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Astringents vs Toners vs Essences: What's the Difference and Which One Do You Need?

Astringents, toners, essences. When it comes to post-cleansing products like these, there are a ton of options - along with a fair amount of confusion.

For some, they seem altogether unnecessary. Slap a little more water-like product on your face right after you wash? Will it really make a difference?

For others - really the majority of people who use these products - they know that they’re important, but they don’t really know the differences between them or whatexactly they do for the skin.

Ultimately, the product you use will depend largely on your skin type, skin concerns, and your skincare goals. Here’s everything you need to know.

The Definitions: Astringent, Toner, and Essence

Toner: The Balancer

What it is:

In the old days, toners were meant to reduce acne and reduce excess oil on the skin - but today, that’s more an astringent’s job. The modern toner is a gentle, alcohol-free, water-based formula that ultimately exists to balance the skin’s pH and remove any excess debris from its surface.

This may not seem necessary, but it is. See, the skin’s pH needs to remain within a very narrow range (at around 5.5) if it’s to function optimally and actually defend against pollutants and environmental aggressors. Something as seemingly insignificant as hard water or a pH-imbalanced cleanser can throw that pH off - and the time it takes for your skin to normalize itself is time that it’s left vulnerable to bacteria, free radicals, and other issues (you can read more about how this works here).

Toner’s primary function is to instantly restore that pH so your skin can focus on more productive tasks than trying to get back to normal.

Additionally, toners can function to remove any oil, makeup, or debris that was missed during cleansing and to add moisture back into the skin.

Who it’s for:

Anyone can benefit from using a toner, particularly if you live in an area with hard water or you use products that can throw off your skin’s pH, like an unbalanced cleanser or an abrasive scrub.

That said, toners are particularly well-suited for those with sensitive, normal, dry, or mature skin typesbecause it’s so gentle and non-irritating.

Astringent: The Purifier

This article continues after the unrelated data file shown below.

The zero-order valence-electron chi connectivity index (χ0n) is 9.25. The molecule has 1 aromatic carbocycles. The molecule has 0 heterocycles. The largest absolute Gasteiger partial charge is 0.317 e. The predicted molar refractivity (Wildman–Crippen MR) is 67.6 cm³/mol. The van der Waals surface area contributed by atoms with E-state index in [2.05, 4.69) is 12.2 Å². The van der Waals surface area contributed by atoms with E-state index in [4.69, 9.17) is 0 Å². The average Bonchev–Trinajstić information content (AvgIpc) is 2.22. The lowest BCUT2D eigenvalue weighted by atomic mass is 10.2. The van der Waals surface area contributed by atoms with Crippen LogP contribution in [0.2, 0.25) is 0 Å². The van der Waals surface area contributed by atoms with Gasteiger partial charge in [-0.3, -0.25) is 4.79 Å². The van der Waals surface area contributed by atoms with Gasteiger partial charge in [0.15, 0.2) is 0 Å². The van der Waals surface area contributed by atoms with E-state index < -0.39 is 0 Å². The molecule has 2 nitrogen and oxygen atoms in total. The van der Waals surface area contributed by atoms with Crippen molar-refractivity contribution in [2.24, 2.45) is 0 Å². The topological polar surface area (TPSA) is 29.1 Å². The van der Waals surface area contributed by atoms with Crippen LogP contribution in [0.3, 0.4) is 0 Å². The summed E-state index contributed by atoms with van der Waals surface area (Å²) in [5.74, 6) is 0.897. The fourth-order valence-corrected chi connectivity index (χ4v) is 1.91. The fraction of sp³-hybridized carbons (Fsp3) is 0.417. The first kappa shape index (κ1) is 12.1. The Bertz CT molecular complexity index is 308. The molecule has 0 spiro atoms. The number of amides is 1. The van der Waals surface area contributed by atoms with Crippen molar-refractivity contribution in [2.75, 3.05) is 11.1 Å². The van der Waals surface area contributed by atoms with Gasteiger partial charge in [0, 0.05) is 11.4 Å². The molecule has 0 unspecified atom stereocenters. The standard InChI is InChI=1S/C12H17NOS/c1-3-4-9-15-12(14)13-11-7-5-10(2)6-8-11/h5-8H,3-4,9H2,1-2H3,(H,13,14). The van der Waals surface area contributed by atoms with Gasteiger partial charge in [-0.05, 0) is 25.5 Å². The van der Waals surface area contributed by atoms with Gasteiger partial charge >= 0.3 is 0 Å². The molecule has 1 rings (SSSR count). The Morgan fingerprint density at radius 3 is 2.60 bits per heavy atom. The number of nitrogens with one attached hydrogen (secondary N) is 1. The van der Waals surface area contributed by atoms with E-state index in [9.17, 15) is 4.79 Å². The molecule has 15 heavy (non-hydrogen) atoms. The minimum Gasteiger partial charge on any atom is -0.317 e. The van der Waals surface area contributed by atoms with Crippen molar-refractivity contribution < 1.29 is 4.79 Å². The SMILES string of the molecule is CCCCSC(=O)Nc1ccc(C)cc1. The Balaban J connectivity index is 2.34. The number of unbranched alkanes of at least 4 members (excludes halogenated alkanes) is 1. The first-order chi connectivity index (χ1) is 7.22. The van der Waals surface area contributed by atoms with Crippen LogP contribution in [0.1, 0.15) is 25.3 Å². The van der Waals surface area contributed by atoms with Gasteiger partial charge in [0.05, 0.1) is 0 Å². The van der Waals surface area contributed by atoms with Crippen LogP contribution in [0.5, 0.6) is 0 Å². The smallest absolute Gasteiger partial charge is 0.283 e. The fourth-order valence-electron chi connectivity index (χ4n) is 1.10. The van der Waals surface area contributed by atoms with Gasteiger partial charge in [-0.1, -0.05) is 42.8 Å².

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What it is:

Astringents, on the other hand, are specifically formulated to remove excess oil from the skin. They’re typically alcohol-based, though many natural astringents use less harsh botanical ingredients like witch hazel, green tea, or apple cider vinegar to get the job done.

That said, even natural astringents are largely drying, which is why many experts warn that daily use can be too harsh and irritating for most.

Along with reducing excess oil, astringents also work to:

  • Remove any lingering debris from the skin
  • Reduce acne and surface bacteria
  • Cleanse the skin
  • Control any excess sebum production

Who it’s for:

Astringents are best suited for those with oily, acne-prone, combination, or broken out skin.

In short, if you notice excess shine or skin congestion, an astringent can help. That said, remember that astringents are inherently much more drying than toners, so they shouldn’t be used daily for an extended period of time.

Essence: The Hydrator

What it is:

Finally, there are essences. A key part of Korean skincare, essences have become popular around the world for their ability to drive moisture and nutrients into the skin.

The idea here is simple: dry skin is congested skin, and active ingredients can’t penetrate the skin as deeply if it’s dry or dehydrated. Essences work to add moisture into the skin so that other skincare products can penetrate easily and effectively.

Who it’s for:

If you have dry, flaky, or unbalanced skin, consider an essence. Many contain powerful humectant ingredients like algae and hyaluronic acid that can help deeply moisturize the skin, while others have some extras, like antioxidants, that can give your skin an extra nourishing boost.

Generally speaking, an essence should be applied after your toner or astringent, but many use it as a replacement as well.

You Can Switch Between the Three

Ultimately, you may find it most beneficial to have all three products and to switch between them as your skin requires.

Washing with hard water or using a pH altering product like an exfoliant? Reach for the toner. Feeling a little extra shine? Grab an astringent. Feeling dry and looking for some skin-soothing TLC? Find a new favorite essence.

The goal, overall, is to give your skin what it needs at the moment as you gain a greater understanding of what each product can do for you.